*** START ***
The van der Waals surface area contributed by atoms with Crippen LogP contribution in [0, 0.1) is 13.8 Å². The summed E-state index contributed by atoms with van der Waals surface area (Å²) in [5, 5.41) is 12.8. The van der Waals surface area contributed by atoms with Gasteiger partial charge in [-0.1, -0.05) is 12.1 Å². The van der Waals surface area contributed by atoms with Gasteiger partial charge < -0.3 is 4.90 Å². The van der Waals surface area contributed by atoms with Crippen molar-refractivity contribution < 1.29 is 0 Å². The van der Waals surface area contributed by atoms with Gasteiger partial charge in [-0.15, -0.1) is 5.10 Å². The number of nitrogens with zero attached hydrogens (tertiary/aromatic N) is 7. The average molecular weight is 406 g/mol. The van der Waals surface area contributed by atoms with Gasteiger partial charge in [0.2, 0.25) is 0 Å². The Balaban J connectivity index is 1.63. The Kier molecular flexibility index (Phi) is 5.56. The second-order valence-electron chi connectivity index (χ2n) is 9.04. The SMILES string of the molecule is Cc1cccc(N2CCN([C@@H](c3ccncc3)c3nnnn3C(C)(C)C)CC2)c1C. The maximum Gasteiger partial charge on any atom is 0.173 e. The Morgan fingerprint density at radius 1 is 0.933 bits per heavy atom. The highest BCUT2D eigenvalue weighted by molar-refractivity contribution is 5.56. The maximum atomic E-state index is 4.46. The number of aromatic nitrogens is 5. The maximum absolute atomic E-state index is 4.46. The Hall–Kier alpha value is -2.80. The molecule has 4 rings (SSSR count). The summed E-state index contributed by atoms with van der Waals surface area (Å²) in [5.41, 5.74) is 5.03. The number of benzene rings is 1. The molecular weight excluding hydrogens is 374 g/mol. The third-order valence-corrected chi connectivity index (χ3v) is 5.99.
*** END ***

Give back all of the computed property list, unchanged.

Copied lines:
The van der Waals surface area contributed by atoms with Crippen LogP contribution in [0, 0.1) is 13.8 Å². The summed E-state index contributed by atoms with van der Waals surface area (Å²) in [5, 5.41) is 12.8. The van der Waals surface area contributed by atoms with Gasteiger partial charge in [-0.1, -0.05) is 12.1 Å². The van der Waals surface area contributed by atoms with Gasteiger partial charge < -0.3 is 4.90 Å². The van der Waals surface area contributed by atoms with Crippen molar-refractivity contribution < 1.29 is 0 Å². The van der Waals surface area contributed by atoms with Gasteiger partial charge in [-0.15, -0.1) is 5.10 Å². The number of nitrogens with zero attached hydrogens (tertiary/aromatic N) is 7. The average molecular weight is 406 g/mol. The van der Waals surface area contributed by atoms with Gasteiger partial charge in [0.2, 0.25) is 0 Å². The Balaban J connectivity index is 1.63. The Kier molecular flexibility index (Phi) is 5.56. The second-order valence-electron chi connectivity index (χ2n) is 9.04. The SMILES string of the molecule is Cc1cccc(N2CCN([C@@H](c3ccncc3)c3nnnn3C(C)(C)C)CC2)c1C. The maximum Gasteiger partial charge on any atom is 0.173 e. The Morgan fingerprint density at radius 1 is 0.933 bits per heavy atom. The highest BCUT2D eigenvalue weighted by molar-refractivity contribution is 5.56. The maximum atomic E-state index is 4.46. The number of aromatic nitrogens is 5. The maximum absolute atomic E-state index is 4.46. The Hall–Kier alpha value is -2.80. The molecule has 4 rings (SSSR count). The summed E-state index contributed by atoms with van der Waals surface area (Å²) in [5.41, 5.74) is 5.03. The number of benzene rings is 1. The molecular weight excluding hydrogens is 374 g/mol. The third-order valence-corrected chi connectivity index (χ3v) is 5.99.